Fiona Ritchie Walker

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After Diagnosis
Three months and all the ‘me’ words gone,
career, ambition, choice.
The ‘we’ times changed forever
the day we heard them say ‘terminal’.
There’s a new meaning to the word ‘care’.
We wear smiles as often as we can,
not brave, just knowing each day
can’t be wasted. Tick. Tick.
Our specialist subjects become
oxygen, exacerbation, wheelchair.
Favourite places are barred
by heavy doors, elaborate stairs.
The world shrinks. All the foreign coins
in holiday pockets and bags
lose their worth. We travel slowly
within a shrinking radius.
notice blackbirds and pigeons,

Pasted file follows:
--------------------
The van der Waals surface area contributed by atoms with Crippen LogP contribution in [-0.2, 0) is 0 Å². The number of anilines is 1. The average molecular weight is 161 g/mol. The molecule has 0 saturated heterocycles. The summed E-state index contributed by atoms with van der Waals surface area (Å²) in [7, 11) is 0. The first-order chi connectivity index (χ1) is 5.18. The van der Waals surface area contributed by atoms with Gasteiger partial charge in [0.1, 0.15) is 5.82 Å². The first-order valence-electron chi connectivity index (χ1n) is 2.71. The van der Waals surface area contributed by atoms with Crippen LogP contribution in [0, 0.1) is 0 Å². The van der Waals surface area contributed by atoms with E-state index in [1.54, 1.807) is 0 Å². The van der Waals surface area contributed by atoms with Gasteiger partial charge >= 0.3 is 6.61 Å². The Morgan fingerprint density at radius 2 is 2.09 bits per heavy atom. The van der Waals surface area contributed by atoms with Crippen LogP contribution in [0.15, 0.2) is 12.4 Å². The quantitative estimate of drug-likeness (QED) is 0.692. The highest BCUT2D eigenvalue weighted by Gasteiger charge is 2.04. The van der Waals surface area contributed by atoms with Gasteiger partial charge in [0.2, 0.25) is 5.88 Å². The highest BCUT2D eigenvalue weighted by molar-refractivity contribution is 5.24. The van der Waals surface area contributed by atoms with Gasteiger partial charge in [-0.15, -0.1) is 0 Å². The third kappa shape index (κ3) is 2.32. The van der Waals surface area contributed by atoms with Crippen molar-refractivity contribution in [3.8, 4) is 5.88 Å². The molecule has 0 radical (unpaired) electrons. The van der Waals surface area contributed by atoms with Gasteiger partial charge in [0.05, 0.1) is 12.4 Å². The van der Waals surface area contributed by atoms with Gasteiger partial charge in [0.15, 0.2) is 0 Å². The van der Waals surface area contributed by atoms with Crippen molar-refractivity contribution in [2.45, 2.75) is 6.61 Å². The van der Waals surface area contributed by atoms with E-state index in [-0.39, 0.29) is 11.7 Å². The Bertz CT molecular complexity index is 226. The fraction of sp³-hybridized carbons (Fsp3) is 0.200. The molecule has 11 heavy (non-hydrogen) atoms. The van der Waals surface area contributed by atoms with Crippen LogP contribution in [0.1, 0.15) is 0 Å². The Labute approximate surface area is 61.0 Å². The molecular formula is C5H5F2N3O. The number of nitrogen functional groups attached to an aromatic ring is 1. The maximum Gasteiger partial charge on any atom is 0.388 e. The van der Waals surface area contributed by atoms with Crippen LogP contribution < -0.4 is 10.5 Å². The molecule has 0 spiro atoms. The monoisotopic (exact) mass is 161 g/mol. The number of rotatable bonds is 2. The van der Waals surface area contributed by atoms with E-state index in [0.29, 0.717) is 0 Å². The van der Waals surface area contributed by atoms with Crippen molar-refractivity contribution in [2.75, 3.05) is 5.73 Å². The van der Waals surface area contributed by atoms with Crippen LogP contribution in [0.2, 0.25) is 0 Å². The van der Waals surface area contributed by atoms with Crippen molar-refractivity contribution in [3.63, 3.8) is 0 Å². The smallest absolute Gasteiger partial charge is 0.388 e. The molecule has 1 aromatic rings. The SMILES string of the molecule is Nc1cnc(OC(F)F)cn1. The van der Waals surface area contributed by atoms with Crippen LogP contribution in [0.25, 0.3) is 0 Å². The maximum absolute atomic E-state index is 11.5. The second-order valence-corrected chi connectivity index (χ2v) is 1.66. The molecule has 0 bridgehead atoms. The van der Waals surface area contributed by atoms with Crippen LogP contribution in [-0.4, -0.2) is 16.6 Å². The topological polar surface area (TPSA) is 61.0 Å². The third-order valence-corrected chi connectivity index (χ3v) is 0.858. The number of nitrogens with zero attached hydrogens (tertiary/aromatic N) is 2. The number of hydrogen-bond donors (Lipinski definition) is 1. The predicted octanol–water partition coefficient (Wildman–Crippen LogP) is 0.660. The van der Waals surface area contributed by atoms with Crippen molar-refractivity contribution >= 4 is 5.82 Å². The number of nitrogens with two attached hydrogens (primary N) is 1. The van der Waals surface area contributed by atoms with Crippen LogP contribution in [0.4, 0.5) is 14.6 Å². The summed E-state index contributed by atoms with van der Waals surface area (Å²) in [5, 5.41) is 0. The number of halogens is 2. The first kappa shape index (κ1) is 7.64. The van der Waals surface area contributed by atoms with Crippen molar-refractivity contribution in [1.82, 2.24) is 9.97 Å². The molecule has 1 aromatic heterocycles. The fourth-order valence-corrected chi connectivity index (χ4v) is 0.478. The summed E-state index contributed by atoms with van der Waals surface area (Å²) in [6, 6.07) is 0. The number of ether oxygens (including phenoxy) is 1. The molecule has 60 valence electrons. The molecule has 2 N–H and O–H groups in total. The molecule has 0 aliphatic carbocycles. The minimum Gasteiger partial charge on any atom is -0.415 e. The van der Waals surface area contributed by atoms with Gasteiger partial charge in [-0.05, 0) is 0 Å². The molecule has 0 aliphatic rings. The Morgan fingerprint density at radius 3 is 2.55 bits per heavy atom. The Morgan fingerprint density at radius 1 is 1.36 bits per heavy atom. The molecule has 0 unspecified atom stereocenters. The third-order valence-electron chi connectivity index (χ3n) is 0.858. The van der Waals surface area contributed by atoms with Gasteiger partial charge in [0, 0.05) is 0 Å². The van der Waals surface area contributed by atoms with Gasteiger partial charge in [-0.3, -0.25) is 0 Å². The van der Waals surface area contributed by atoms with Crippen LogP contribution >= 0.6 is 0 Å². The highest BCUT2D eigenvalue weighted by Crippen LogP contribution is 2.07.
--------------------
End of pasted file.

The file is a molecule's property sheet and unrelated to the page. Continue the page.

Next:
frog spawn. We cook onions
from neighbours’ allotments.
In the cinema we hold hands. 

This poem took first prize in the Carers UK Creative Writing Competition and is now the title poem of the poetry sequence available from House of Three.

Read Carers UK feature here

One Concession and Child
He inflates her armbands, gentle as a kiss,
not like his blood pressure tests on Fridays.
Her arms are pink chipolatas,
he has to stop himself from squeezing them.

She sits on the tiles, claps her hands,
throws herself towards the blue, knowing
he will catch her, skim feet across the ripples.
He watches her pick up the yellow watering can,
hold it above his head, always acts surprised.
Your face is raining Grandad!

His eyes flow, hidden in the chlorine water,
until he blinks himself back to the present
where she's wearing her grandmother’s smile.

As one of the winners in the Poetry on the Move 2017 competition, this poem spent the summer in Guernsey, on a banner at the airport and on one of the island buses.